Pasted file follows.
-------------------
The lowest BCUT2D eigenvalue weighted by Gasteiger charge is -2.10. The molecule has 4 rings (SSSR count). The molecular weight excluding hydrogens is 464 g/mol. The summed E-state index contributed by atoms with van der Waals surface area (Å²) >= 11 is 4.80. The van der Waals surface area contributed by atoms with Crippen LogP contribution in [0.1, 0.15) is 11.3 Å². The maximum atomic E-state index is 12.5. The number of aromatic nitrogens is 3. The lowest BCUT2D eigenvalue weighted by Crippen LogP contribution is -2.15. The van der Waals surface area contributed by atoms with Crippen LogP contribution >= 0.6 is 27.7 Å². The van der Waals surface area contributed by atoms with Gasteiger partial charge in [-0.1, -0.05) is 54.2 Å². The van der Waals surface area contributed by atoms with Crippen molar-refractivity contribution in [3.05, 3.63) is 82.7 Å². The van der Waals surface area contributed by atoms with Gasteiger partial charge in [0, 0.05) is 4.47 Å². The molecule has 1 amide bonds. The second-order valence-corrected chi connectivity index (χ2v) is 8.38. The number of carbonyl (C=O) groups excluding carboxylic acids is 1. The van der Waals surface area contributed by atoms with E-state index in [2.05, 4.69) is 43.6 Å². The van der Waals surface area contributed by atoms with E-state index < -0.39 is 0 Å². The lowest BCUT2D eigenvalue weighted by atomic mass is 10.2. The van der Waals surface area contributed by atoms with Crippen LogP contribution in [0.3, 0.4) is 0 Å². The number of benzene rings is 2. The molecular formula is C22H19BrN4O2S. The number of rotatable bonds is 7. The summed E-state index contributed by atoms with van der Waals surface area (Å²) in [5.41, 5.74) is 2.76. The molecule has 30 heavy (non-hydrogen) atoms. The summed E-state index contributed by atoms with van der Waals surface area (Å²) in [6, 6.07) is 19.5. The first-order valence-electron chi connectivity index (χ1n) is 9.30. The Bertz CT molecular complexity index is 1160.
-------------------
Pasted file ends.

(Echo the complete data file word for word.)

The lowest BCUT2D eigenvalue weighted by Gasteiger charge is -2.10. The molecule has 4 rings (SSSR count). The molecular weight excluding hydrogens is 464 g/mol. The summed E-state index contributed by atoms with van der Waals surface area (Å²) >= 11 is 4.80. The van der Waals surface area contributed by atoms with Crippen LogP contribution in [0.1, 0.15) is 11.3 Å². The maximum atomic E-state index is 12.5. The number of aromatic nitrogens is 3. The lowest BCUT2D eigenvalue weighted by Crippen LogP contribution is -2.15. The van der Waals surface area contributed by atoms with Crippen LogP contribution >= 0.6 is 27.7 Å². The van der Waals surface area contributed by atoms with Gasteiger partial charge in [-0.1, -0.05) is 54.2 Å². The van der Waals surface area contributed by atoms with Crippen molar-refractivity contribution in [3.05, 3.63) is 82.7 Å². The van der Waals surface area contributed by atoms with Gasteiger partial charge in [0, 0.05) is 4.47 Å². The molecule has 1 amide bonds. The second-order valence-corrected chi connectivity index (χ2v) is 8.38. The number of carbonyl (C=O) groups excluding carboxylic acids is 1. The van der Waals surface area contributed by atoms with E-state index in [2.05, 4.69) is 43.6 Å². The van der Waals surface area contributed by atoms with E-state index < -0.39 is 0 Å². The lowest BCUT2D eigenvalue weighted by atomic mass is 10.2. The van der Waals surface area contributed by atoms with Crippen LogP contribution in [0.3, 0.4) is 0 Å². The number of benzene rings is 2. The molecular formula is C22H19BrN4O2S. The number of rotatable bonds is 7. The summed E-state index contributed by atoms with van der Waals surface area (Å²) in [5.41, 5.74) is 2.76. The molecule has 30 heavy (non-hydrogen) atoms. The summed E-state index contributed by atoms with van der Waals surface area (Å²) in [6, 6.07) is 19.5. The first-order valence-electron chi connectivity index (χ1n) is 9.30. The Bertz CT molecular complexity index is 1160.